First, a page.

Next, install MySQL community server. This application lets you run a MySQL database on your computer. If you’re a Mac user, there’s an easy one-line installer documented here. It’s what I used, but I’m honestly not in any position to evaluate the merits of using this package as opposed to any other. It will ask you if you want to install Sequel Pro (which does pretty much the same thing as MySQL workbench) — I said no.
If you’re a Windows user (or if you’re a Mac user who doesn’t want to use the installer above), the download link is here. Again, unzip and install.
Load a copy of your production database
Next, you’re going to pull down a local copy of your production database if your sysadmin gave you credentials to do so. In MySQL workbench, connect to your production database.
Then, click on the “Data Export” button in the left-hand menu.
You can call the file whatever you want, and it will have a .sql extension.
Take the mysqldump (either made by you in the previous step or by your sysadmin) and load it onto your local mysql server environment.
To create your local mysql server environment, click on the + sign next to MySQL Connections in MySQL Workbench to set up a new connection. Then, configure.
Be sure to give the connection a name — I like “local” — and enter 127.0.0.1 as hostname and 3306 as port. Then, enter the credentials that you had set when you installed MySQL server (if you installed with the one-line install on Mac, the root password was written to a file on your desktop).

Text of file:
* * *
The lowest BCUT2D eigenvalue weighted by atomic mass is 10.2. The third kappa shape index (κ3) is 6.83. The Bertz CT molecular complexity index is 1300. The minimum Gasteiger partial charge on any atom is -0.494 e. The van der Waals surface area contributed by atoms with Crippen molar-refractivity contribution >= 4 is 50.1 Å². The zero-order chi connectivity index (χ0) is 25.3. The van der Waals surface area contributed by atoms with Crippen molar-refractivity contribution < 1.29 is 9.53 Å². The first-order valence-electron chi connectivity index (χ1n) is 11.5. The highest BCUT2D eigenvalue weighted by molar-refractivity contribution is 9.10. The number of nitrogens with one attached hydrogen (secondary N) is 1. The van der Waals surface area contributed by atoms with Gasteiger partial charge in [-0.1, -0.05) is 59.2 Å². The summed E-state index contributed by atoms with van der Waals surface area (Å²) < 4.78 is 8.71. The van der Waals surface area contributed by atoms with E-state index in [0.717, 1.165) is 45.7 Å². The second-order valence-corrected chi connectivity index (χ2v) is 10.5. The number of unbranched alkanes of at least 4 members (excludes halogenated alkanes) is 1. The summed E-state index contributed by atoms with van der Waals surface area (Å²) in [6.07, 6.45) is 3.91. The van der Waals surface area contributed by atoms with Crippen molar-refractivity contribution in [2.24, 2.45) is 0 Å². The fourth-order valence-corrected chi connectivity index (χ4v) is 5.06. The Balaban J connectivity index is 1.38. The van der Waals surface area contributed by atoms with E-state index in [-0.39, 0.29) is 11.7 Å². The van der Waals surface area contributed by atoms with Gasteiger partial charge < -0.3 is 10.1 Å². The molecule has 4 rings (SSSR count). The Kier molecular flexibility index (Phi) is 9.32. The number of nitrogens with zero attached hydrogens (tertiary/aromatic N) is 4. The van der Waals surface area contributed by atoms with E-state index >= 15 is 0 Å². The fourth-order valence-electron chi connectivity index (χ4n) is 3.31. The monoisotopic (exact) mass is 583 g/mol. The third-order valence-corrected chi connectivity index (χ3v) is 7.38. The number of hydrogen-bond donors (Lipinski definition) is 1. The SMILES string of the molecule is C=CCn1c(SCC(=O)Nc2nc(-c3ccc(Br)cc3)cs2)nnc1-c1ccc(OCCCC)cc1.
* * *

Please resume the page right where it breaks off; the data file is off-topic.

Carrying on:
Now, connect to localhost. We’re about to put a copy of the production database onto your local machine! Click the button on the top toolbar that looks like a bucket of hazardous waste.
Give your schema a name that clearly identifies what it is (and maybe even that it’s your local copy). The default collation should be utf8 – default collation.
Now, go to File -> Run SQL Script. Select your mysql dump and click open. For default schema name, choose the one you just made. For default character set, choose utf8. Let ‘er run.
Awesome! You now have a copy of your production database running locally. Let’s wire this up to the application.
Setting up the application
Unzip the copy of the ArchivesSpace application that your sysadmin gave you and put it into your applications directory. We’re going to need to update the configuration file to tell ArchivesSpace to look at our local database instead of the production database. You may also need to disable LDAP, if your repository uses it.
Your configuration file is called config.rb and exists in the /config directory in the application. Use your favorite text editor to open this. If you’re on a Windows machine, I recommend notepad++. If you’re on a Mac, I recommend TextWrangler.
In this file, you’re notice that a lot of the lines start with hashes (#). This means that they’re commented out — rendered ineffective. If you want for ArchivesSpace to pay attention to these lines, simply delete the hash.
So, here’s what you need to update. Find the line that starts with AppConfig[:db_url]. Then update it to say the following:
AppConfig[:db_url] = "jdbc:mysql://localhost:3306/Prod?user=as&password=as123&useUnicode=true&characterEncoding=UTF-8"
I have a username to access my local database of “as” and a password of “as123”, but you can change this to “root” and your admin password, or, smarter yet, you can create a user of your choosing.
Check also to see if there’s a line that starts with
If there is, just add a hash (#) to the beginning to comment it out.
Save your config.rb file and you’re almost ready to go.
Firing it up
Finally, if you’re on a Windows machine, double-click on archivesspace.bat, point your browser to localhost:8080, and you’re good to go. If you’re on a Mac, you’re going to want to open your terminal and (assuming that ArchivesSpace is in your Applications directory) enter
And again, point your browser to localhost:8080.
Before moving forward
Alright, you have this all set up. It might be worth saving the zipped copy of the application and the database dump before playing around — this way, if you make a catastrophic mistake (and you will), you can just restore from back-up.